Complexity and prediction IV: The birth of computational thinking (September 2014). Leibniz and computational thinking. The first computers. Punched cards. Optical data networks. Wireless. The state of the field by the time of Turing’s 1936 paper… These sketches may help in trying to understand 1) contemporary discussions about complex systems in general, 2) new tools that are being developed, and 3) contemporary debates concerning scientific, technological, economic, and political issues which depend on computers – from algorithmic high frequency trading to ‘agent based models’, machine intelligence, and military robots.

Complexity and prediction V: The crisis of mathematical paradoxes, Gödel, Turing and the basis of computing (June 2016). The paper concerns a fascinating episode in the history of ideas that saw the most esoteric and unpractical field, mathematical logic, spawn a revolutionary technology, the modern computer. NB. a great lesson to science funders: it’s a great mistake to cut funding on theory and assume that you’ll get more bang for buck from ‘applications’.

8 thoughts on “Complexity and prediction VI: a model predicts the frequency and severity of interstate wars, ‘a profound mystery for which we have no explanation’

  1. It shows a mysteriously accurate exponential relationship between the chance of a war versus the severity of a war (as if a natural process controls war.)



  2. There’s an astonishing amount of researcher degrees of freedom here, plus a very small sample size. I’d take this with a huge grain of salt.

    As a dilettante in probability, Poisson for frequency and power law for severity seems like it should be intuitively correct, but I don’t see a good case for it here.

    Liked by 2 people

  3. It doesn’t surprise me that much, and here’s my hand waving attempt to explain it. Curious as to others’ takes.

    As I understand it, power laws are often generated by processes characterized by preferential attachment.

    A lot of human behavior follows along those lines, where the rich get richer, success breeds further success. As opposed to molecules who typically do not act in a social manner vs other molecules, and so tend more towards gaussian distributions.

    What this paper shows for me is that this preferential attachment mechanism likely applies to wars as well. The initiation, and the continuation of wars as policy (or dispute resolution) by other means is a social accumulation phenomena.

    Under this hypothesis, presumably interest in wars accumulates along a factor that is appealing intuitively as joining the winning side. In this case, I refer to the “sides” not as the actual participants in the war but as the internal hawkish coalitions vs dovish coalitions pushing for escalation or compromise of the disputes/policy urges. You can have a big war only if you build a big hawkish internal coalition (otherwise you won’t start it, or you’ll compromise at some point). Total deaths in a war likely fluctuates along with this cumulative interest in a war, so numerically it looks like a power law distribution.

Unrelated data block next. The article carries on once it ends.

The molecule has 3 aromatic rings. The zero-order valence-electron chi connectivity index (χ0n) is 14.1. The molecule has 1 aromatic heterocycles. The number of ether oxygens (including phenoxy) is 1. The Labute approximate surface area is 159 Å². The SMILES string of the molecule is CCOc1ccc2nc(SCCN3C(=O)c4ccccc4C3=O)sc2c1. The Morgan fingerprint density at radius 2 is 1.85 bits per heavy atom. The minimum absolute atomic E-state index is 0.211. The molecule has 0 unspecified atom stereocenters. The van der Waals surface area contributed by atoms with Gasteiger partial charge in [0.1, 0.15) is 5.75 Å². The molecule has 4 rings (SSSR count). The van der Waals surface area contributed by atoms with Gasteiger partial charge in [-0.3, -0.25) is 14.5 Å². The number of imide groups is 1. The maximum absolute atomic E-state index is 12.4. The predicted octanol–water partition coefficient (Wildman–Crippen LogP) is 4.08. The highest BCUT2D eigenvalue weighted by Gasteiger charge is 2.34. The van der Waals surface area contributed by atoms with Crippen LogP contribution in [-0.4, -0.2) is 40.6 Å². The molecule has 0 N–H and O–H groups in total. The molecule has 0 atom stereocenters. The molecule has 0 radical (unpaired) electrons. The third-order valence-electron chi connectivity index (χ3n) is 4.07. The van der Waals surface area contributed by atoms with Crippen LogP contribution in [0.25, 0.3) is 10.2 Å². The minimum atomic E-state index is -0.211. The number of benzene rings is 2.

That this hasn’t changed over eons of human social existence also isn’t too surprising. Despite the ongoing march of progress of human civilization, warlike attitudes (even in pure simulations like movies) still seem to be as in high demand as ever. Despite advances in communications, the mechanisms for starting and jumping on social bandwagons are still mostly the same. In the internet era, we’re still back to word of mouth as predominant means for persuasion.

    So you can only get a war going, or continuing, if you get a big enough gang of people jumping on board. And to stretch the reasoning, with under 7061 expected deaths, case by case factors are still important, but over that scale, the dominant factor is social contagion (leading to preferential attachment and power laws).


  4. This may not be the right place for this comment but just wanted to say “thanks” for the blog and in particular for an earlier post on number theory. In exchange, as a practising economist I must say that when it comes to predicting (usefully) human interaction across the economy, we are doomed to failure: there is no data generation process, and making chaos mathematically tractable does not make it meaningful. Maybe the problem with economics is we’re just trying too hard to explain the inexplicable?


  5. Coming quite late to this party, but this paper is an elegant piece, but it’s certainly not the only recent paper to make this point. Nicholas Naseem Taleb (slightly less of a twat than Stephen Pinker) has a paper arguing against the declining war thesis from statistical first principles:

    Most conflict researchers have shown good predictive utility for just two variables when predicting an intrastate conflict: log GDP per cap and log Population. Everything else only increases the value of prediction incrementally:

    For a connection between power laws, see zipf’s law, which is a neat expression of the multiplicative relationships that hold human languages together.